Microincision Surgery – All that You Wanted to Know
The definitive treatment of cataract is primarily surgical. Over the years, the surgical technique has undergone a revolution regarding both, technique and patient outcomes. Today, cataract surgery is both safe and effective. In an attempt to further improve patient comfort, the advancement in technology means faster recovery and better visual rehabilitation.
It began with small-incision cataract surgery with an incision less than 4mm in size, as against a 12-14 mm incision in conventional cataract surgery (called extracapsular cataract extraction). The introduction of phacoemulsification changed cataract surgery forever, heralding the onset of sophisticated mechanization. The most significant advancement in this regard are, one, a decrease in the size of the incision, and two, the use of premium IOLs. The latest in the former is the development of the surgical technique, Microincision Cataract Surgery (MICS); where incision size is less than 2mm in size.
Who needs Microincision Cataract Surgery?
In case you have cataracts, your doctor will try and improve your vision using glasses. In case, if it does not get better with the glasses, or you struggle with glare, he or she will suggest that you to consider cataract surgery. Most doctors find that patient satisfaction and visual recovery are both the best after MICS, and they will be happy to discuss its risks and benefits with you.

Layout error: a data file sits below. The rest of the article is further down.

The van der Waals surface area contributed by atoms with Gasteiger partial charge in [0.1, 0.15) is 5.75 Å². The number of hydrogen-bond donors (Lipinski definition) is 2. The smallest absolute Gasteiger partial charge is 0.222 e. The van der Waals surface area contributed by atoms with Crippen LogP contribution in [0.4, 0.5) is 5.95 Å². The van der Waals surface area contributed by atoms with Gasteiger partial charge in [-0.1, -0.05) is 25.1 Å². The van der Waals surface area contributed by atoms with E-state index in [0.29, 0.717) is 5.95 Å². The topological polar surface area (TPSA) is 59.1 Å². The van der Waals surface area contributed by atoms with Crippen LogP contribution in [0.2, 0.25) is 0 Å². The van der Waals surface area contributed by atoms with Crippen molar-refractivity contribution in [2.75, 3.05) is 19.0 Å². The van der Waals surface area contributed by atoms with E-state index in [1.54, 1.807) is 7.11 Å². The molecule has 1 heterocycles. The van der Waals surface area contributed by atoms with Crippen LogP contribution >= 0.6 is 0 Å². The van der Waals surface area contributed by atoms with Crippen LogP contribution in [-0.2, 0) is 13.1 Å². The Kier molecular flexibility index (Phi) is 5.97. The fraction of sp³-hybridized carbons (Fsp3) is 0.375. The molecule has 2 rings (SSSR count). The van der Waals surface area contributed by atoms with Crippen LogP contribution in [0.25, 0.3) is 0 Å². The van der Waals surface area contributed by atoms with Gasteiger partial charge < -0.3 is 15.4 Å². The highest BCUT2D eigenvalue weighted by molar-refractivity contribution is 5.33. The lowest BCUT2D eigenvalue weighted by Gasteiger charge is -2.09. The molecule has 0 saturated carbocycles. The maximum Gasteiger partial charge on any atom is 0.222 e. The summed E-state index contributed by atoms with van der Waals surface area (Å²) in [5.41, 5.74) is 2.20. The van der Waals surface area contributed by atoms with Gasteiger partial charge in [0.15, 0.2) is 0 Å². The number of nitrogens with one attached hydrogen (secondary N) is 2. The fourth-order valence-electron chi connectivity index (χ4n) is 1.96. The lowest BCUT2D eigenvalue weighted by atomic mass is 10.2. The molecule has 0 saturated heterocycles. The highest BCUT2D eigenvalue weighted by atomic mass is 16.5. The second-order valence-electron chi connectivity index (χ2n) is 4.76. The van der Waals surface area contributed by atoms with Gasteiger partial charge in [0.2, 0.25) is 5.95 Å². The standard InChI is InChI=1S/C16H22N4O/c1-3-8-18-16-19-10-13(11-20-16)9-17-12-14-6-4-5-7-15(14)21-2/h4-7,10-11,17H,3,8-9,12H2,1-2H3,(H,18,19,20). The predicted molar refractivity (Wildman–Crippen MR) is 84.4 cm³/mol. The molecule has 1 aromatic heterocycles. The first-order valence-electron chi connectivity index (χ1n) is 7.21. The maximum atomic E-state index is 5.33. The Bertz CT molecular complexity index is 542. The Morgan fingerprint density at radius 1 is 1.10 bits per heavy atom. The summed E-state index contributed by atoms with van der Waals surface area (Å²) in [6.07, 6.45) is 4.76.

All kinds of cataracts, regardless of grade and severity are amenable to treatment with microincision cataract surgery.
How is MICS different from conventional phacoemulsification?
MICS was first described by Jorge Alió in 2002, who defined the technique that relied on principles of bimanuality, new tools, fluidics and a smaller incision. Conventional phacoemulsification uses a larger incision as compared to MICS, as is evident from the terminology itself. In MICS, the incision size is lower than 2.0 mm and ranges from 1.5 to 1.8 mm depending on surgeon preference. The machine used for MICS is more sophisticated. The bimanual irrigation and aspiration handpiece ensure that less ultrasound or phaco energy is used during each surgery. The smaller incision size, as well as the use of less energy, makes this surgery safer and helps in faster healing.
What are the advantages of MICS?
MICS found great acceptability and popularity amongst doctors and patients alike very quickly because of the apparent advantages of the surgical technique. The main benefits of MICS are the better surgical control and prevention of corneal astigmatism because of the surgical procedure, and the decrease of postoperative corneal aberrations. The main advantages of MICS include:
- Smaller incision result in faster healing
- Decreased chances of surgically induced astigmatism, as the incision is smaller. Therefore, less need for glasses after surgery
- Faster recovery of vision, less surgical downtime
- Compatible with premium IOLs, therefore better visual results each time